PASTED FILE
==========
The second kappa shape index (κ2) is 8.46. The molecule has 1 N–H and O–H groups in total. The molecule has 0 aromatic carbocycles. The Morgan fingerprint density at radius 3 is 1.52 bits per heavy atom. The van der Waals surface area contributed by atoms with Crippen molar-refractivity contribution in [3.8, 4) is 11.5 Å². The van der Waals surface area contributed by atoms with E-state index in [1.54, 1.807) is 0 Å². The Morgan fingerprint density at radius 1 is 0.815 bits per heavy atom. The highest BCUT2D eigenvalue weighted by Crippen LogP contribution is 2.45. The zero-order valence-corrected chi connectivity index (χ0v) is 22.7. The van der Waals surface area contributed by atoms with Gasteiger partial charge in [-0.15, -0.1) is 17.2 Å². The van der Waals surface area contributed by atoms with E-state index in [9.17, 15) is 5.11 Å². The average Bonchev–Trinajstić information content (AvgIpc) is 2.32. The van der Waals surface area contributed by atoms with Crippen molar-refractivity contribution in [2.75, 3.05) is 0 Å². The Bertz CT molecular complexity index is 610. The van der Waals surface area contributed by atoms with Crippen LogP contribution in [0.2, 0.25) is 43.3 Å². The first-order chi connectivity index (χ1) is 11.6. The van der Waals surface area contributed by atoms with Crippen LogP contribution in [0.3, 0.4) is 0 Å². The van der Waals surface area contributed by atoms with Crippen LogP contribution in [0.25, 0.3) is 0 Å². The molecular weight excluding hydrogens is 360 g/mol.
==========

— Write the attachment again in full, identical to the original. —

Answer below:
The second kappa shape index (κ2) is 8.46. The molecule has 1 N–H and O–H groups in total. The molecule has 0 aromatic carbocycles. The Morgan fingerprint density at radius 3 is 1.52 bits per heavy atom. The van der Waals surface area contributed by atoms with Crippen molar-refractivity contribution in [3.8, 4) is 11.5 Å². The van der Waals surface area contributed by atoms with E-state index in [1.54, 1.807) is 0 Å². The Morgan fingerprint density at radius 1 is 0.815 bits per heavy atom. The highest BCUT2D eigenvalue weighted by Crippen LogP contribution is 2.45. The zero-order valence-corrected chi connectivity index (χ0v) is 22.7. The van der Waals surface area contributed by atoms with Gasteiger partial charge in [-0.15, -0.1) is 17.2 Å². The van der Waals surface area contributed by atoms with E-state index in [9.17, 15) is 5.11 Å². The average Bonchev–Trinajstić information content (AvgIpc) is 2.32. The van der Waals surface area contributed by atoms with Crippen molar-refractivity contribution in [2.75, 3.05) is 0 Å². The Bertz CT molecular complexity index is 610. The van der Waals surface area contributed by atoms with Crippen LogP contribution in [0.2, 0.25) is 43.3 Å². The first-order chi connectivity index (χ1) is 11.6. The van der Waals surface area contributed by atoms with Crippen LogP contribution in [0.3, 0.4) is 0 Å². The van der Waals surface area contributed by atoms with Crippen LogP contribution in [0.25, 0.3) is 0 Å². The molecular weight excluding hydrogens is 360 g/mol.